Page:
In spite of the fact that our Nation’s facilities receive little, if any, public funding, they remain among the most economically competitive sectors in the country. Many facilities continue to attract the attention of Fortune 500 companies. Unfortunately, nearly every crisis management industry in the industry is expecting that many of our Nation’s facilities will experience a facility management crisis in the next few years.
When we speak of a facility management crisis, it is necessary to keep the context of today’s reality into mind. What we must look at is a crisis as the disruption or non-performance of one aspect of a facility that impacts on its ability to provide quality services and products.
The complexity of today’s problems and situations makes the solution more complex and challenging. Over the last two decades the two leading industries that dominate in facility management are: general construction and luxury hotels. General construction comprises almost half of the industry; luxury hotels roughly half.
While facilities do need to manage building services, there are some critical components that fall under building services. These include equipment, facilities management, communication, energy services, and real estate. Although management is an integral aspect of the facility, there are many other areas that affect operations and facility performance.
A crisis may be associated with a variety of factors, including: the length of time between job orders, differentiating customer service, poor performance, and poor working conditions. In many cases, the key issue is not an issue with the facility manager, but is the lack of qualified staff or systems that were put in place to manage those issues.
If a facility has a crisis, it typically occurs when the general construction, construction management, or energy services are not up to standards. In some cases, the problem may be in the proper organization of the building services department, but often times, management is not properly trained or employed to administer services or control the issues.
Building services are essential to building operations. They not only provide the building with proper equipment, plumbing, sanitation, and heating and cooling needs, but they also serve as the conduit for communication between the building and its guests. It’s imperative that the staff is well-trained to communicate effectively with all levels of the facility.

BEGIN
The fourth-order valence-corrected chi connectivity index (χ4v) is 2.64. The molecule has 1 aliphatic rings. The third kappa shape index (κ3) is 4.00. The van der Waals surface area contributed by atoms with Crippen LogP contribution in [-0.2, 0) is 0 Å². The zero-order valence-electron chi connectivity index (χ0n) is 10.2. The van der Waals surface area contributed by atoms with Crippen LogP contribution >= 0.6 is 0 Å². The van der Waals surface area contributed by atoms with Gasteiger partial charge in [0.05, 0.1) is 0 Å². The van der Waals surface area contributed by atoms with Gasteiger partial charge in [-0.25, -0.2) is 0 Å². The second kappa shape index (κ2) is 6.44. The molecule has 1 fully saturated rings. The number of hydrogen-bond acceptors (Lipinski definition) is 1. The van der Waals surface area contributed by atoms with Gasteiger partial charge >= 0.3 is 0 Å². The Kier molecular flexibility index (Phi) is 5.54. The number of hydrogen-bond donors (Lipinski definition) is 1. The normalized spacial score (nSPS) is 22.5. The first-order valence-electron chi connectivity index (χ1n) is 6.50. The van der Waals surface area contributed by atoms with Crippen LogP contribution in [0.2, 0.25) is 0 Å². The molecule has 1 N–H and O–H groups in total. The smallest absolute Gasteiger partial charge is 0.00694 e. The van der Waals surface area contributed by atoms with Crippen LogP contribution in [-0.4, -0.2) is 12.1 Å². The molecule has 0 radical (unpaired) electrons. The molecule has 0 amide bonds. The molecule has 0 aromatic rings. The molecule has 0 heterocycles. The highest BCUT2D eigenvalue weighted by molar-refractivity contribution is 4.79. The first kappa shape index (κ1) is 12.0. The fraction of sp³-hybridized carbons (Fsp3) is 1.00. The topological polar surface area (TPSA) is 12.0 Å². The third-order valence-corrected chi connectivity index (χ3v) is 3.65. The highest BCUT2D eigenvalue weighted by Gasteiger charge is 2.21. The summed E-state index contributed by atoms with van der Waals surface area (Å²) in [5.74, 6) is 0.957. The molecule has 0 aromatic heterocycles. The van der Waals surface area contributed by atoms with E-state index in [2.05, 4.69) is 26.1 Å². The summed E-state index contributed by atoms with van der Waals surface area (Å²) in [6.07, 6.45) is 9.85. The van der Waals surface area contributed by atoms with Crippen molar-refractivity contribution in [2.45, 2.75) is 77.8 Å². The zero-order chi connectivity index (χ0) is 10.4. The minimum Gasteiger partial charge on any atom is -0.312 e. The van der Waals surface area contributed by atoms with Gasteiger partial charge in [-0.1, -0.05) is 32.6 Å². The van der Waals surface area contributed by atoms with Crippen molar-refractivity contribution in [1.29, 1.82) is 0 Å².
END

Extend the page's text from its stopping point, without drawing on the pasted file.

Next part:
Communication is a key component of the facility management culture. One way to keep staff motivated and aware of their responsibilities is through real-time reporting. Real-time reporting requires that the facility manager to use web based tools and new forms of communications like email and data capture to keep track of activities and issues throughout the day.
The key to crisis management is to identify what triggers the facility management crisis, and to eliminate those factors or events before the crisis occurs. When facility managers are not trained to respond quickly and appropriately to an emergency situation, they must be retrained and updated to avoid crises from occurring.
The building services and hospitality industries can benefit from requiring new staff members to complete a hands-on degree in Facility Management with FM. While the demand for personnel to deliver facilities services has grown dramatically, the supply has not. Part of the challenge to ensure the ongoing delivery of quality facility services has been the inability to recruit qualified personnel.
Through a mix of educational programs and experiential training, the need for FM personnel will not decrease as the years pass. The right training programs and comprehensive modules can train you to perform the duties that are critical to the overall operation of a facility.
Many of the issues that plague the facility management industry today have a direct correlation to the availability of qualified personnel. If management can prevent the crisis by implementing a structured and progressive program of training, it can significantly reduce the frequency and severity of the crisis that management often faces.